Understand Hitboxes and Attack Data in Killer Instinct

#1

Oftentimes, I see questions or general misinformed statements in regards to why “Move X beat Move Y” or things like “That makes no sense, I hit him first!”. Having a general understanding as to why certain actions take place within Killer Instinct can overall make you a better player and take your understanding of the mechanics to higher levels.

Today, I’m going to break down two important tools, which are available DIRECTLY IN-GAME to help expand your overall KI knowledge, Hitboxes and Attack Data.

Hitboxes

First off, there is already an in-game Dojo Lesson which gives you a general understanding of how Hitboxes work (Dojo Lesson 24). I highly suggest you go through that brief lesson first.

Hitboxes option is located in the Practice Option Menu once you pause the game in Practice Mode:

Additionally, it is important to understand that Killer Instinct implements a Priority System. It should be noted that the priority system ONLY comes into play when the two character would hit each other on the SAME FRAME. The Dojo Lesson briefly outlines this:

To further expand on this, the full Priority System breaks down the following way:

Light < Medium < Heavy < Special Move < Shadow Move (Aerial attacks receive a -1 value).

If you were to put numbers on it, a grounded shadow would be a 5 and an aerial light attack would be a 0, but a grounded medium attack and an aerial heavy attack would both be 2.

Also, you may find in your time practicing in Training Mode that there are a lot of different color boxes all depending on what move you’re doing. But what do they all mean and how do they interact with each other?

Solid Red boxes are attacks
Hollow Green boxes are vulnerable to strikes and projectiles
Hollow Red boxes are vulnerable too, but are immune to projectiles
Solid Blue boxes are throw attempts
Hollow Blue boxes are vulnerable only to throws.
Solid Yellow boxes cannot pass through eachother. These are why you cannot walk through your opponent’s character.

If an Attack box touches a Vulnerable box, you hit your opponent.
If an Attack box touches another Attack box, OR if both characters touch Attack to Vulnerable boxes on the same frame, the priority system is checked to see who wins or if there is a trade.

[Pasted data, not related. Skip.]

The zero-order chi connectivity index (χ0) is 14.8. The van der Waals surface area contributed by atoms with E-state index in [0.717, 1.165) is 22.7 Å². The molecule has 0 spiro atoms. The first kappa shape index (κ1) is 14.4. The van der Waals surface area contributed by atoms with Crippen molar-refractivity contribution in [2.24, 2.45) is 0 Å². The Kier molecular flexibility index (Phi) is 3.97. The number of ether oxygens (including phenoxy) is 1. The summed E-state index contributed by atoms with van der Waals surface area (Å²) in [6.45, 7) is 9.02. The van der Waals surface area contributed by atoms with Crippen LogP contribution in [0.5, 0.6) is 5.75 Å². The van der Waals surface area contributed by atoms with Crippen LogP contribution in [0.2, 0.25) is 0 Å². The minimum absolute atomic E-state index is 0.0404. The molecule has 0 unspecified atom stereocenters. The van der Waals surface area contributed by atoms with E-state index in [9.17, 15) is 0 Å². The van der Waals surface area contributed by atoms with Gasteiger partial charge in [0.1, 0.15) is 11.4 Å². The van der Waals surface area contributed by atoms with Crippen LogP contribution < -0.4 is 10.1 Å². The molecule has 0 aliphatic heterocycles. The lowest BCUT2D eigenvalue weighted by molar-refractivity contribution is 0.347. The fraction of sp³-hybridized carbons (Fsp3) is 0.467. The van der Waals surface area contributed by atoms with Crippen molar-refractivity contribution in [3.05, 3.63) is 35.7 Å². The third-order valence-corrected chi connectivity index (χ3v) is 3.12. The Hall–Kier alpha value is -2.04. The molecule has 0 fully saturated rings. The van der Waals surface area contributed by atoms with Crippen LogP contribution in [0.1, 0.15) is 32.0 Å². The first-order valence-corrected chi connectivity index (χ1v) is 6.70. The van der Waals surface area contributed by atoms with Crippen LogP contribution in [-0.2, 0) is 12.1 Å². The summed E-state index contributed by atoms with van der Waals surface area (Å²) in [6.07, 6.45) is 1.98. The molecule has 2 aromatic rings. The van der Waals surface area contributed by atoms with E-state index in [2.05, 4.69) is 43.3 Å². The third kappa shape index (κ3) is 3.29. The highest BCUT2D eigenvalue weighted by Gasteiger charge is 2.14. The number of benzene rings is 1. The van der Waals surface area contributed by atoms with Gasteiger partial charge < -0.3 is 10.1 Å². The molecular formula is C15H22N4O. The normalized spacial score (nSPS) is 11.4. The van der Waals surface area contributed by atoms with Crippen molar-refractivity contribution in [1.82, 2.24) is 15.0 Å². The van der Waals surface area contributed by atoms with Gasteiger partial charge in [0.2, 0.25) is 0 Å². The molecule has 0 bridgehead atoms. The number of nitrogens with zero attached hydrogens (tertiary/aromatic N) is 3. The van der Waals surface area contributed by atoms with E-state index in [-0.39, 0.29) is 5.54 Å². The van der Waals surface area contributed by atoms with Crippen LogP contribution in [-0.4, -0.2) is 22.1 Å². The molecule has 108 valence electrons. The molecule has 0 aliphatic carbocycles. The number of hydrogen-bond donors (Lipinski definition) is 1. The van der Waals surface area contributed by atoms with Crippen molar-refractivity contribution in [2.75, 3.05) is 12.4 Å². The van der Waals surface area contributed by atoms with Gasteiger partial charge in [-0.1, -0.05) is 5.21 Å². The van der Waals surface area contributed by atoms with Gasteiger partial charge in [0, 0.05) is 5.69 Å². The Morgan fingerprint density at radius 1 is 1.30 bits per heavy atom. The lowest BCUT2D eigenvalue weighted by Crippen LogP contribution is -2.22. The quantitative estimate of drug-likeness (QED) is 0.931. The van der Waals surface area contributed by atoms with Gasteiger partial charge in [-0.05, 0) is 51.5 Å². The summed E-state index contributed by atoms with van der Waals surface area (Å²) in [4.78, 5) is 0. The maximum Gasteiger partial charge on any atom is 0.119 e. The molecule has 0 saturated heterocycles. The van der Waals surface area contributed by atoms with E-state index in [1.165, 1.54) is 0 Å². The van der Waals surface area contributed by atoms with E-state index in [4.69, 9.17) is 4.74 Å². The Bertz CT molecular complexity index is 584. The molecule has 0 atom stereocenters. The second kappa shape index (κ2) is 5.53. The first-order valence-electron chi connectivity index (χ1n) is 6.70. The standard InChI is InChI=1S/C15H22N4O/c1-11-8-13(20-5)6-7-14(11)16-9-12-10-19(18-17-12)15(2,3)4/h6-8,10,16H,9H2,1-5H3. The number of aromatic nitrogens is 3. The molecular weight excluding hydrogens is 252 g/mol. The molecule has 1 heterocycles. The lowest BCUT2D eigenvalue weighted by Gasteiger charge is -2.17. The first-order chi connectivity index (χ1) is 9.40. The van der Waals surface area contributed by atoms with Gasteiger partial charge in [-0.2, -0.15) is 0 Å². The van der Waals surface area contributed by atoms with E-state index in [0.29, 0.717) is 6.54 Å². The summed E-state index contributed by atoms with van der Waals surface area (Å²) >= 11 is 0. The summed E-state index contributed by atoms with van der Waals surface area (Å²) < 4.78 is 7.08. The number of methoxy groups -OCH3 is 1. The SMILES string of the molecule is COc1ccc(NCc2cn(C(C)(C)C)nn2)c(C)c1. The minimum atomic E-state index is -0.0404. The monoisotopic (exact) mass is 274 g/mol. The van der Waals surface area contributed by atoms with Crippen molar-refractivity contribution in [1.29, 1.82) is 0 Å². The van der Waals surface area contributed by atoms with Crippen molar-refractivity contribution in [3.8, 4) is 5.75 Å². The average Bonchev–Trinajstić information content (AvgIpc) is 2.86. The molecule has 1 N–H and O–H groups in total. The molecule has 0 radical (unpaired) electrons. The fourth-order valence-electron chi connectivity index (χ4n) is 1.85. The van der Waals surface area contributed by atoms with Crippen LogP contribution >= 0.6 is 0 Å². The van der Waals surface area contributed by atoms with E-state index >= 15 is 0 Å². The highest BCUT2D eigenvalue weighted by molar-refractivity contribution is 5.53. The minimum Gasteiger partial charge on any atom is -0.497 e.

For throws, A Throw box must touch a Throw Vulnerable for a throw to trigger.

You may also see Solid Tan boxes – these force the opponent to block if they are holding back, and are known as Force Block or Proximity Guard boxes.
Solid Pink boxes - Kan-Ra has a bunch of these. They are active Attack boxes that you cannot trade with, so they don’t double as vulnerable boxes.
Light Green Boxes - You’ll see these on projectiles, but you may also see a Projectile Destroy box attached to a character that is a similar color.

Attack Data

Another great tool that is available in Practice Mode is the ability to turn on Attack Data. This information help tell you valuable information such as the damage output of your moves, their speed, frame advantage, and any additional attack properties the move may have.

Attack Data option is located in the Practice Option Menu once you pause the game in Practice Mode:

Once enabled, you’ll see the following information on screen:

As you attack your training dummy you’ll see all these values change depending on the attack you’re doing, but what do they all mean? Let’s break it down!

Damage: Damage Of This Hit (% Scaled) / Potential damage of this hit (% Scaled)
Combo Damage: Total Damage of This combo / Total Potential Damage of this combo
Attack Speed: Startup / Active / Recovery (Frames)
Advantage: On Hit / On Block (Frames)
Attack Properties: Any special properties not found on all moves

Let’s explore each one individually:

Damage: First off, it’s important to understand that the damage values of moves in Killer Instinct are calculate based off of Damage Points. Each health bar in Killer Instinct has a total of 360 Damage (Health) Points. Take for example Jago’s Standing HP. Attack your opponent and it shows a value of 30.0 (200%). This means it does a total of 30/360 damage points on your opponent or 8.33% damage. The 200% represents the amount this move’s damage is scaled. For those that weren’t aware, the first normal you do prior to your opener in a combo receives a bonus of double the damage, that’s why it shows 200% and that’s why it’s always optimal to start your combo with your strongest normal attack!